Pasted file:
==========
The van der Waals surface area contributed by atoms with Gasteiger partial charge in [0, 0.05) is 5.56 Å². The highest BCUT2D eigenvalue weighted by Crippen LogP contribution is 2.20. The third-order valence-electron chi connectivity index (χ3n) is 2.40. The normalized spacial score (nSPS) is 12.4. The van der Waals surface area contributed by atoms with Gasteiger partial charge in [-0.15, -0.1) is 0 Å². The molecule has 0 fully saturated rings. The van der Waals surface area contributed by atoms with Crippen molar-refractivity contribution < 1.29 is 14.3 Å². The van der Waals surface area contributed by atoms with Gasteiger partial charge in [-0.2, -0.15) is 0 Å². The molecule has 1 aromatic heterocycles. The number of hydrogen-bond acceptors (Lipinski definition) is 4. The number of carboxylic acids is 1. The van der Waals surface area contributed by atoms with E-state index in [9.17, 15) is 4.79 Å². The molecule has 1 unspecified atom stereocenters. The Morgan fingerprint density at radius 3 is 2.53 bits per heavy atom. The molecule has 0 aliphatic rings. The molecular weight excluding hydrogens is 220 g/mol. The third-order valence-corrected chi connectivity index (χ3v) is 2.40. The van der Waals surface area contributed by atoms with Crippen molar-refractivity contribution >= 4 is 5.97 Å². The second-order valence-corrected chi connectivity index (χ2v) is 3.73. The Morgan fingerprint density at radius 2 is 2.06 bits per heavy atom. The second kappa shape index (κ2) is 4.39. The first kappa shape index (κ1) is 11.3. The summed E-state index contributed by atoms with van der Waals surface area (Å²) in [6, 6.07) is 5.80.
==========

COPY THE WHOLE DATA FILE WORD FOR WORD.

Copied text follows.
The van der Waals surface area contributed by atoms with Gasteiger partial charge in [0, 0.05) is 5.56 Å². The highest BCUT2D eigenvalue weighted by Crippen LogP contribution is 2.20. The third-order valence-electron chi connectivity index (χ3n) is 2.40. The normalized spacial score (nSPS) is 12.4. The van der Waals surface area contributed by atoms with Gasteiger partial charge in [-0.15, -0.1) is 0 Å². The molecule has 0 fully saturated rings. The van der Waals surface area contributed by atoms with Crippen molar-refractivity contribution < 1.29 is 14.3 Å². The van der Waals surface area contributed by atoms with Gasteiger partial charge in [-0.2, -0.15) is 0 Å². The molecule has 1 aromatic heterocycles. The number of hydrogen-bond acceptors (Lipinski definition) is 4. The number of carboxylic acids is 1. The van der Waals surface area contributed by atoms with E-state index in [9.17, 15) is 4.79 Å². The molecule has 1 unspecified atom stereocenters. The Morgan fingerprint density at radius 3 is 2.53 bits per heavy atom. The molecule has 0 aliphatic rings. The molecular weight excluding hydrogens is 220 g/mol. The third-order valence-corrected chi connectivity index (χ3v) is 2.40. The van der Waals surface area contributed by atoms with Crippen molar-refractivity contribution >= 4 is 5.97 Å². The second-order valence-corrected chi connectivity index (χ2v) is 3.73. The Morgan fingerprint density at radius 2 is 2.06 bits per heavy atom. The second kappa shape index (κ2) is 4.39. The first kappa shape index (κ1) is 11.3. The summed E-state index contributed by atoms with van der Waals surface area (Å²) in [6, 6.07) is 5.80.